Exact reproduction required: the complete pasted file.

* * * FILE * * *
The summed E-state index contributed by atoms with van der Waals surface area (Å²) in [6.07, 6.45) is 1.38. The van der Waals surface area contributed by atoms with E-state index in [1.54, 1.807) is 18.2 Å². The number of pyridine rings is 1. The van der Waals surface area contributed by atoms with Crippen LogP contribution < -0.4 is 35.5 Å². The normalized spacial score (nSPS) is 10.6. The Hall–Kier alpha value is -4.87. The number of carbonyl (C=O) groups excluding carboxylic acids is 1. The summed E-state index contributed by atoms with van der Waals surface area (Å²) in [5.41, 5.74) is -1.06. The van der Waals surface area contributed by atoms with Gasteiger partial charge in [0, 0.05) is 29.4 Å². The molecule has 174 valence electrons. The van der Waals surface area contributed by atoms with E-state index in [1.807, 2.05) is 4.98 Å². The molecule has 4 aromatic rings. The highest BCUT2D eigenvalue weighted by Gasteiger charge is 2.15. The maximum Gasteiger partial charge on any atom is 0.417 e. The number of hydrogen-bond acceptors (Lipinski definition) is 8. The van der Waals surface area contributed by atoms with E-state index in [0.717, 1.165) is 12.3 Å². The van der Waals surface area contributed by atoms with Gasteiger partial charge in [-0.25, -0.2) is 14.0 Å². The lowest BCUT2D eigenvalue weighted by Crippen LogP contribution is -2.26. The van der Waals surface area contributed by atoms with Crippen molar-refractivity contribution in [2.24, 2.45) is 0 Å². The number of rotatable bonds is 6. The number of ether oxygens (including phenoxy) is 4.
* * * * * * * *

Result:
The summed E-state index contributed by atoms with van der Waals surface area (Å²) in [6.07, 6.45) is 1.38. The van der Waals surface area contributed by atoms with E-state index in [1.54, 1.807) is 18.2 Å². The number of pyridine rings is 1. The van der Waals surface area contributed by atoms with Crippen LogP contribution < -0.4 is 35.5 Å². The normalized spacial score (nSPS) is 10.6. The Hall–Kier alpha value is -4.87. The number of carbonyl (C=O) groups excluding carboxylic acids is 1. The summed E-state index contributed by atoms with van der Waals surface area (Å²) in [5.41, 5.74) is -1.06. The van der Waals surface area contributed by atoms with Gasteiger partial charge in [0, 0.05) is 29.4 Å². The molecule has 174 valence electrons. The van der Waals surface area contributed by atoms with E-state index in [1.807, 2.05) is 4.98 Å². The molecule has 4 aromatic rings. The highest BCUT2D eigenvalue weighted by Gasteiger charge is 2.15. The maximum Gasteiger partial charge on any atom is 0.417 e. The number of hydrogen-bond acceptors (Lipinski definition) is 8. The van der Waals surface area contributed by atoms with E-state index in [0.717, 1.165) is 12.3 Å². The van der Waals surface area contributed by atoms with Gasteiger partial charge in [-0.25, -0.2) is 14.0 Å². The lowest BCUT2D eigenvalue weighted by Crippen LogP contribution is -2.26. The van der Waals surface area contributed by atoms with Crippen molar-refractivity contribution in [2.24, 2.45) is 0 Å². The number of rotatable bonds is 6. The number of ether oxygens (including phenoxy) is 4.